Avebury: Review of the recent OS-style map

The new ‘White Edition’ map of Avebury (megalithicmaps.com, 2019) should capture both hearts and minds, suggests Robin Heath.

Designer and collator Thomas Melrose has done what has been needed for many years – produced a superb graphical map of Avebury where all the stones are listed, all the recent archaeological evidence derived from LIDAR and aerial photography is included and, where applicable, shown on the plan. For the tourist or visitor it now becomes the must-have source material to have tucked away in a rucksack or large pocket during a walk around the Avebury Henge site.

But this new presentational format goes far further than this necessary accessory. Its accuracy is without doubt the best yet available to researchers, be they academic archaeologists or enthusiastic amateurs.

Full details of the long explored shape and size of the Northern circles are shown, proving it was originally a ‘Type 1 egg’ (in the Alexander Thom nomenclature).

Avebury, the largest stone circle in the world, is now accurately mapped and available to all, to a scale of 1:875. meaning the Henge is shown nearly two feet across. The remaining surface area is extremely well utilised , displaying drawings of each of the remaining large standing stones numbered to the traditionally accepted ‘Isobel Smith’ convention.

A set of no less than thirty narrative legends are also listed, each explaining a feature marked on the map many of which are either not visible on-site and/or have enjoyed little publicity. This list includes stones that are now buried, or reduced to broken fragments from the stones smashed up during the time of ‘Stonekiller’ Robinson in the early 18th century, when we almost lost Avebury for all time.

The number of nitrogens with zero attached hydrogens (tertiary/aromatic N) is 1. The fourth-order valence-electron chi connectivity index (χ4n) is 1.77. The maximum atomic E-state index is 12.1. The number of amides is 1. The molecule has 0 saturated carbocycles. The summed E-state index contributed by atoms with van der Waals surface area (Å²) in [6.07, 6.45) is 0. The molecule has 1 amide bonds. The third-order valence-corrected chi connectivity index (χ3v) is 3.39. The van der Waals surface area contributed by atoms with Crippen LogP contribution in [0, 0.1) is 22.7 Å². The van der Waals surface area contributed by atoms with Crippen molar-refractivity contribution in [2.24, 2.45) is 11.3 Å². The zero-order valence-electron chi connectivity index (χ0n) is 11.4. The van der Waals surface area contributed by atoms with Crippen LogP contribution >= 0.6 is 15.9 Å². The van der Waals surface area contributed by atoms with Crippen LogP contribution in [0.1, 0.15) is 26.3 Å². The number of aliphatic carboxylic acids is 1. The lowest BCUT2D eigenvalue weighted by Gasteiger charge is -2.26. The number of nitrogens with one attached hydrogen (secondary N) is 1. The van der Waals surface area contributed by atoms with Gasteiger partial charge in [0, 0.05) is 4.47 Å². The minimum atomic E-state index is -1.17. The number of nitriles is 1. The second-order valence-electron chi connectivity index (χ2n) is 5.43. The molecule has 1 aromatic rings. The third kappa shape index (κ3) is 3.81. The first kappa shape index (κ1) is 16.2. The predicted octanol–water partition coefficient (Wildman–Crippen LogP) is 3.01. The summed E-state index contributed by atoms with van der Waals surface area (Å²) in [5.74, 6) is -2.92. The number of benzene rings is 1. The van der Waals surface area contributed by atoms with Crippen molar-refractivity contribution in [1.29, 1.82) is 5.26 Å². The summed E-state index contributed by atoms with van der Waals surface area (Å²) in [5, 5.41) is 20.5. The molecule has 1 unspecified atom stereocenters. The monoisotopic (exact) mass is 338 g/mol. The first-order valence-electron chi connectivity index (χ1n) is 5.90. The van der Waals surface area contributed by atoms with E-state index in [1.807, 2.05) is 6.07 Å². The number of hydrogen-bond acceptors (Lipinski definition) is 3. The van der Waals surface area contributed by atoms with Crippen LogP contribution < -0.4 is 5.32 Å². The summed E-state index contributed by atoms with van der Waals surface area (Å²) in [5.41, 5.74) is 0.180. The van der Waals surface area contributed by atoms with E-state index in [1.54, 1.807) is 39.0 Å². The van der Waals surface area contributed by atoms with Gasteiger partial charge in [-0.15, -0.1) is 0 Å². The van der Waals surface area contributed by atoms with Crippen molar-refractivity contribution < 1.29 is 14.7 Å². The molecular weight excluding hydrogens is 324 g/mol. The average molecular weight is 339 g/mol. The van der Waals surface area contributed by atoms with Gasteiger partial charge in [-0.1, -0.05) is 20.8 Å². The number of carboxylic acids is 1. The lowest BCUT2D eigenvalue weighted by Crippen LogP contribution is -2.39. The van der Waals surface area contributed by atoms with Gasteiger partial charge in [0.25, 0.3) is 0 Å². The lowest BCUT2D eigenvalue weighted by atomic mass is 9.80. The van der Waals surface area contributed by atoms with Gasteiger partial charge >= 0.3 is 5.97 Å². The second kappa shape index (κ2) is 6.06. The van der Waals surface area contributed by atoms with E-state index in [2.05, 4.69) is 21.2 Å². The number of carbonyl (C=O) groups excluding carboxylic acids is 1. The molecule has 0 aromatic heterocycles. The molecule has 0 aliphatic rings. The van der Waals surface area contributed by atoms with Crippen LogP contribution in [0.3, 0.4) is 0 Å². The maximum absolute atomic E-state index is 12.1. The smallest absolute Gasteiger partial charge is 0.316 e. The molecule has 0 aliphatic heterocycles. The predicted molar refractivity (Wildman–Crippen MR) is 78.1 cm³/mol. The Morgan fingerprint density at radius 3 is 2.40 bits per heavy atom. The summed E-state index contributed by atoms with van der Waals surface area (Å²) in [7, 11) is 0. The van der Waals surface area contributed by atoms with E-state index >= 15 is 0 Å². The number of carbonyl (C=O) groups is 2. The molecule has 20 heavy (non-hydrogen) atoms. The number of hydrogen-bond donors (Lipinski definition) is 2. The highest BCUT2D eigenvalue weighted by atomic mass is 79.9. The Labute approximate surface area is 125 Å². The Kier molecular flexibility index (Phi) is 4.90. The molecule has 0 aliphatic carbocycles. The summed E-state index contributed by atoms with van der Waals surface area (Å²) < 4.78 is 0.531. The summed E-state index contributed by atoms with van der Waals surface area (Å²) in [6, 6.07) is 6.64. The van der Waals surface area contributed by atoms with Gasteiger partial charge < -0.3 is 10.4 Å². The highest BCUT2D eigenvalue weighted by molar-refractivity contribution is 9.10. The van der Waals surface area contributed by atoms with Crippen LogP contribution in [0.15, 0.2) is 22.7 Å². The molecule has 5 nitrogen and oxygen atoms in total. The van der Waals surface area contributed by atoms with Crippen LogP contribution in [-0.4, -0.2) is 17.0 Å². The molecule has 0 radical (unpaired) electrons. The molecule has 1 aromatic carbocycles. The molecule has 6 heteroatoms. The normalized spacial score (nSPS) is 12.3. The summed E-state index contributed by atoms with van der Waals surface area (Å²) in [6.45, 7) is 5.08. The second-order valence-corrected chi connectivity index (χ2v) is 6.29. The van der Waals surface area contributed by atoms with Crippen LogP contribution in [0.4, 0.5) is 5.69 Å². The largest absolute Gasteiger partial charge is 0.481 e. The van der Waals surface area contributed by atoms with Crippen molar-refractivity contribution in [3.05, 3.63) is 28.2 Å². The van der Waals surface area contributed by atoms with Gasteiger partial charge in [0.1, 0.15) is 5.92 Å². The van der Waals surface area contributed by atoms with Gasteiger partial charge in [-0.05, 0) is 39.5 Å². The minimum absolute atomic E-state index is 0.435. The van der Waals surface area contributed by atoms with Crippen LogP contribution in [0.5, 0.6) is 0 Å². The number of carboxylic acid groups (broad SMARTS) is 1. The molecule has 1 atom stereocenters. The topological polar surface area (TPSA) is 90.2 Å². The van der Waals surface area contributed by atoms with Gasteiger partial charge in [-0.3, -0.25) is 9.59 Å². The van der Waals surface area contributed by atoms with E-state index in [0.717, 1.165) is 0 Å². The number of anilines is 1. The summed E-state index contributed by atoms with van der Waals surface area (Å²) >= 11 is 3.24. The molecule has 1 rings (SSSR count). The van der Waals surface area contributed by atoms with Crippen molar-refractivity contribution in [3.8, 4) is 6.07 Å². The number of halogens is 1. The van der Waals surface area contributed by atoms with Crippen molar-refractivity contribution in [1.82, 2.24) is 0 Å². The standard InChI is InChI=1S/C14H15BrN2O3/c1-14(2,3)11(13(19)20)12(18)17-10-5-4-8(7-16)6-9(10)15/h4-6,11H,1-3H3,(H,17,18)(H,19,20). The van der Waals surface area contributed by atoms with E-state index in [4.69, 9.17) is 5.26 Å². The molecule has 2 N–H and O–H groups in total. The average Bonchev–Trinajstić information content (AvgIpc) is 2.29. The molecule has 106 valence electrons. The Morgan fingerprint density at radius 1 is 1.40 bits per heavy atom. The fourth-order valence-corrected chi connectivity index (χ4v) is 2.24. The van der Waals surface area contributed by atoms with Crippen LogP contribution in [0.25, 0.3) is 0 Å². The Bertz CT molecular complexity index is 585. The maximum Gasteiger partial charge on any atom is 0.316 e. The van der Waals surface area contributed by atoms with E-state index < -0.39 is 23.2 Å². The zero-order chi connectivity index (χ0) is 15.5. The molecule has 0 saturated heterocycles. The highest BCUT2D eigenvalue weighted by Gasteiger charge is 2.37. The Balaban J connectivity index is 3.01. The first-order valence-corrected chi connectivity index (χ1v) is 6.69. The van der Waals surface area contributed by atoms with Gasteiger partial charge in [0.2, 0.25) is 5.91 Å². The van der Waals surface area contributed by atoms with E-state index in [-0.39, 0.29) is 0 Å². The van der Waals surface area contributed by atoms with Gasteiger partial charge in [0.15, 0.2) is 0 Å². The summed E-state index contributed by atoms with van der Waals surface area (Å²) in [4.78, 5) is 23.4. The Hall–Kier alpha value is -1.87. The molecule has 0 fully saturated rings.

The many sidebars are an invaluable aid to anyone who wishes to know what Avebury once was and what is has become. The covers of the map usefully contain two maps of Avebury village to orient the visitor unfamiliar to this remarkable site.

My only gripe is that the first edition of the map omits to show Thom’s 3-4-5 triangle, of side lengths 30,40 and 50 megalithic rods (2.5 megalithic yards of 2.722 ft or 6.805 ft.). This is a serious omission, for the three corners of this right-angled triangle mark the radius centers for many of the various arcs that make up the huge outer stone ring at Avebury. There is no other way that these arcs could have been defined. The publishers have taken note of this comment and later editions will adopt or otherwise include this feature as the first plan diagram in Thom’s first book, Megalithic Sites in Britain (OUP, 1967).

The map is beautifully hachured in fine brown ink with regular spot heights, so that the profile of the ditch and bank can be better appreciated. In addition an oblique view looking north from the direction of Silbury Hill is included and helpful. All this for just £10! A non-folded version is also available for framing or detailed analysis*. It made this reviewer very happy to see manifest what has been much needed for many years.

*Researchers can now measure the Avebury site for themselves, in order to check out the myriad of claims and theories that abound concerning this site. For example, we now know for sure that the northern inner circle once contained 27 stones, the southern circle 29 stones.

Considering the wrecked state of the monument, following its intentional destruction over recent centuries, the new map shows what the work Stukley, Keiller, Thom, Piggott, Thom, Burl and others have done, to reveal as well as is probably possible the original form of this grandest of British prehistoric monuments. It now remains to be seen whether academic archaeologists will be bold enough to inquire further into what Avebury may actually all have been for. With this map to work with, the truth is now out there, in plain sight.

by Robin Heath, November 2019
(this post may be republished but only as a whole, citing robinheath.info)